Depuis sa création en 1998, l’AFNIC s’est construite autour de valeurs fortes en matière de co-développement, notamment au travers des actions menées par son Collège International. Acteur de la gouvernance technique aux plans national et international du fait de ses missions de registre des noms de domaine .fr et .re, l’AFNIC s’est toujours impliquée dans la lutte contre la fracture numérique et dans le développement de la Société de l’information, en France comme à l’international.

L’AFNIC est membre de la délégation française au Forum sur la Gouvernance de l’Internet et manifeste sa présence au travers :

* d’un atelier organisé autour de Codev-NIC, logiciel de gestion de registre ouvert et modulaire ;
* de la participation de son Collège international à une table ronde sur la gouvernance dans les pays en voie de développement et en Afrique en particulier ;
* d’une présentation de la gestion du DNS et d’un panorama des bonnes pratiques sur la gestion de registres de ccTLD par le biais du CENTR, association des registres européens de noms de domaine.

en savoir plus : : site officiel du FGI pour avoir tous les détails sur l’ordre du jour et les différentes réunions et conférences prévues.

Source AFNIC

ICANN : délit d’initié ?

« Des membres de l’ICANN sont soupçonnés de délit d’initié. Ils auraient profité d’informations internes pour revendre des noms de domaines populaires au prix fort.

L’ICANN (Internet Corporation for Assigned Names and Numbers) a débuté une investigation interne sur des accusations de délit d’initié de certains de ses membres qui auraient profité d’informations pour collecter des données et acheter des noms de domaines libres qui recevaient beaucoup de requêtes DNS non abouties. De nombreux « registrar » (sociétés qui vendent des noms de domaines) et des cabinets spécialisés dans la propriété intellectuelle ont reçus des plaintes, et mis en évidence que de telles pratiques s’opéraient au sein de l’organisme de régulation des noms de domaines.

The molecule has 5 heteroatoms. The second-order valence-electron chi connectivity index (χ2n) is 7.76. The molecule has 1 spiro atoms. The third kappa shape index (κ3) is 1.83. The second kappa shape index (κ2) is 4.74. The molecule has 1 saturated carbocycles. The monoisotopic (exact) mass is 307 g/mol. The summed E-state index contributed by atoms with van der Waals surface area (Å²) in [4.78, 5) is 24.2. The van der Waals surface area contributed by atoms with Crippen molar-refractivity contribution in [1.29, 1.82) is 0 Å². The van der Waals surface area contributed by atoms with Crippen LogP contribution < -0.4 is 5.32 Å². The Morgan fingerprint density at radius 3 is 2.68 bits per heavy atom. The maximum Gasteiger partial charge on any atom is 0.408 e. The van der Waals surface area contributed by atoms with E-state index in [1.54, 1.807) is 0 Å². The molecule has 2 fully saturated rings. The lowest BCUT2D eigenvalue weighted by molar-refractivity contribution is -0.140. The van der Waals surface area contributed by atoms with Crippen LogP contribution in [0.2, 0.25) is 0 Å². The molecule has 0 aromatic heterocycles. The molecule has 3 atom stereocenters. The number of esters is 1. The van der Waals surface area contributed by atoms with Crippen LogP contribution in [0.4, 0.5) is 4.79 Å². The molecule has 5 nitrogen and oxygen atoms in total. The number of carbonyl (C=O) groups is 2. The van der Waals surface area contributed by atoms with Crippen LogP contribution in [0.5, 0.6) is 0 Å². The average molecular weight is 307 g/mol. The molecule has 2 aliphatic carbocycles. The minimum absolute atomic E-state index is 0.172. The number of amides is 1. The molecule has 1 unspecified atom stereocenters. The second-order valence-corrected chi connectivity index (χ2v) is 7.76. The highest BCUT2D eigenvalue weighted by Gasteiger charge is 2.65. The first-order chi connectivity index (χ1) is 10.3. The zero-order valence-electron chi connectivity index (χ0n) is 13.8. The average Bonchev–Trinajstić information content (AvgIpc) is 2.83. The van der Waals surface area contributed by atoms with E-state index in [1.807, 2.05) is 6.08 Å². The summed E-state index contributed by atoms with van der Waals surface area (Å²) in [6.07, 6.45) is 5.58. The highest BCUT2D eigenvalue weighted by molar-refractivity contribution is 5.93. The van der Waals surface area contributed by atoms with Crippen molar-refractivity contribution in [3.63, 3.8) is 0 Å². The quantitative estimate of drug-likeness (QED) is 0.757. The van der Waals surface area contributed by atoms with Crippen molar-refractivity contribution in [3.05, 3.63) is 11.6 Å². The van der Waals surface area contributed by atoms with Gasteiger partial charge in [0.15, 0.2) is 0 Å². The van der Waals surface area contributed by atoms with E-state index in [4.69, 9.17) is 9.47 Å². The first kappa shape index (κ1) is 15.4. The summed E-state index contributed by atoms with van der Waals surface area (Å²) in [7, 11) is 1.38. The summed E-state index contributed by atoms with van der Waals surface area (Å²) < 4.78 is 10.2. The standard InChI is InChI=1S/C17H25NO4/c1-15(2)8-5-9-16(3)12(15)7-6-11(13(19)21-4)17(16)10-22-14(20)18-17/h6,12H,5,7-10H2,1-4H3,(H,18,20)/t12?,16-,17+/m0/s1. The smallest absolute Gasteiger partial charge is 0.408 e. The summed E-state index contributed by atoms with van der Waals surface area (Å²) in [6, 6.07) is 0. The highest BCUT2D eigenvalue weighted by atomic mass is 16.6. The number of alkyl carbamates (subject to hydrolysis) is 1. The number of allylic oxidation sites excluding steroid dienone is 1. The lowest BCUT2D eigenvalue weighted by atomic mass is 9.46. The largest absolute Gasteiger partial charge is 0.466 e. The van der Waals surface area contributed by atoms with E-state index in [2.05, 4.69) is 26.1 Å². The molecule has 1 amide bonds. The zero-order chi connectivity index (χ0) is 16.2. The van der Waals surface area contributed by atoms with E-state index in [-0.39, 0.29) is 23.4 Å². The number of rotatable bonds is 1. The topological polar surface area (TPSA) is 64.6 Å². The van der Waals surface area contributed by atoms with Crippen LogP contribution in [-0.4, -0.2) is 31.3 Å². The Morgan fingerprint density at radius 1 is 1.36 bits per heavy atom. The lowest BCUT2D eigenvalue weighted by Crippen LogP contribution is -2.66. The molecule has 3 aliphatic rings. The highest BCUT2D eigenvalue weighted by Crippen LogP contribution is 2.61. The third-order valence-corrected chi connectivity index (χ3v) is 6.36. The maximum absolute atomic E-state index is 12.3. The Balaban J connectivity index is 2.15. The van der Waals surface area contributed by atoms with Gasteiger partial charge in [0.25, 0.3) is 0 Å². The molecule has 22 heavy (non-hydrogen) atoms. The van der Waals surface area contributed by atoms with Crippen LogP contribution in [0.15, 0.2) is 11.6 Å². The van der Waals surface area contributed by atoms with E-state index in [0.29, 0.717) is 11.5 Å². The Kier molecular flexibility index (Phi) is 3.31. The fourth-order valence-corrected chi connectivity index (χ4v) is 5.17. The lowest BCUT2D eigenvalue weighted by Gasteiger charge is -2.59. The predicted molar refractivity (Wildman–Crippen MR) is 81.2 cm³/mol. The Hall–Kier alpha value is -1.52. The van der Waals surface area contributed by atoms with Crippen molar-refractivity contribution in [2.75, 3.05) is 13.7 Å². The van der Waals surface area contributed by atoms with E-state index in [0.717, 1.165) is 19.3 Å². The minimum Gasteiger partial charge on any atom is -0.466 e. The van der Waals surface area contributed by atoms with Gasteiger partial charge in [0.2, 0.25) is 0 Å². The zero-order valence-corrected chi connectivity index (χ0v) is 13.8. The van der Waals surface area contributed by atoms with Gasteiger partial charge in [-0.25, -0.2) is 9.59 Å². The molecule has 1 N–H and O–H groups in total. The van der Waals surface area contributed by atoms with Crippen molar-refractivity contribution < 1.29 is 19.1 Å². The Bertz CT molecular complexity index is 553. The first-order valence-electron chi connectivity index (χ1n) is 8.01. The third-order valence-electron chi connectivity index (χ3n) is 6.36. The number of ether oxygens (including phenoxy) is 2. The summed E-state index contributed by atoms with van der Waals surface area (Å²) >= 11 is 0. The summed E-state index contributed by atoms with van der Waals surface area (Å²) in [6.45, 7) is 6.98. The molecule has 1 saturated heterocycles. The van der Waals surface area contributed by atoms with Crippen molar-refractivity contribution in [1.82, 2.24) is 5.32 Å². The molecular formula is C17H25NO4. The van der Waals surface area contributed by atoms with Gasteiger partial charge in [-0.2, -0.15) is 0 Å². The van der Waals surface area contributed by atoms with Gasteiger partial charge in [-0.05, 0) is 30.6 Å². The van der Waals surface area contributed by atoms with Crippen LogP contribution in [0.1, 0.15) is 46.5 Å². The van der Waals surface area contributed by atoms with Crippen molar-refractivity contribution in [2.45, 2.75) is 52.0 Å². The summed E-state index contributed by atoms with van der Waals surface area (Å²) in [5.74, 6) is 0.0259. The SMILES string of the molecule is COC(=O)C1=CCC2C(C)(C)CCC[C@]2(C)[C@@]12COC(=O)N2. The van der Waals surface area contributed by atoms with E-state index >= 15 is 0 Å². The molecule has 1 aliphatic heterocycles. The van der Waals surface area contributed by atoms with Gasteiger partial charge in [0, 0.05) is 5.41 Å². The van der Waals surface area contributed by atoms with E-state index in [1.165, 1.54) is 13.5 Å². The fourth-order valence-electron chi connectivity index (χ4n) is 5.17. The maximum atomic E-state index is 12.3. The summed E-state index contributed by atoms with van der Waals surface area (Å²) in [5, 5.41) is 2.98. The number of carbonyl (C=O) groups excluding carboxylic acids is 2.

L’ICANN gère toutes les extensions de noms de domaines existants sur Internet (TLD et ccTLD) et attribue par contrats la gestion des « Root Servers » (serveur racine) DNS à des sociétés privées, des universités ou des organisations gouvernementales. Ces « Root Servers » DNS sont en quelque sorte la colonne vertébrale d’Internet pour tous ce qui se rapporte aux noms de domaine.

Il existe des centaines de milliers de serveurs DNS dans le monde entier. Chaque serveur DNS n’a en réalité à sa disposition qu’un ensemble d’informations limitées. Lorsque le serveur de DNS de votre fournisseur d’accès Internet doit trouver le nom de domaine (que vous avez saisi dans votre navigateur Internet préféré), il demande à aux serveurs racines quels serveurs DNS peuvent lui répondre pour le TLD (zone) « .com ». Parmi ceux-ci, le serveur de DNS de votre fournisseur d’accès va en choisir un pour savoir quel est le serveur de DNS qui sera capable de répondre pour le domaine (zone) C’est ce dernier serveur de DNS qui donnera, au serveur de DNS de votre fournisseur d’accès, l’adresse IP de, et vous permettra ainsi d’accéder à votre magazine en ligne préféré.

Les membres de l’ICANN soupçonnés de délit d’initié auraient simplement acheté la liste des requêtes DNS n’ayant pas aboutis pour des TLD (zones) .com, .net, .org, etc. Bien sûr seulement les domaines correspondant aux requêtes non-abouties les plus populaires étaient achetés pour être ensuite revendus au prix fort, car ces domaines étaient susceptibles de rapporter beaucoup de visiteurs, donc beaucoup d’argent.

Nous vous rapportions, mi Novembre (lire), que la lancement de l’IDN (International Domain name) par l’ICANN allait sûrement permettre aux « domainers » de se lancer dans des campagnes d’achats en masse, n’hésitant pas à violer les propriétés intellectuelles de nombreuses marques, simplement pour engendrer des revenus intéressants. Ces « domainers » sont la plupart du temps « registrar » et quelques fois aussi membres de l’ICANN. Ce mélange des genres entre un organisme, qui logiquement doit réguler les noms de domaines, et les membres de cette organisation qui justement vivent de façon lucrative de cette activité, est de moins en moins discret.

Il est grand temps que ICANN joue de nouveau son rôle de régulateur et face le ménage dans ses rangs. »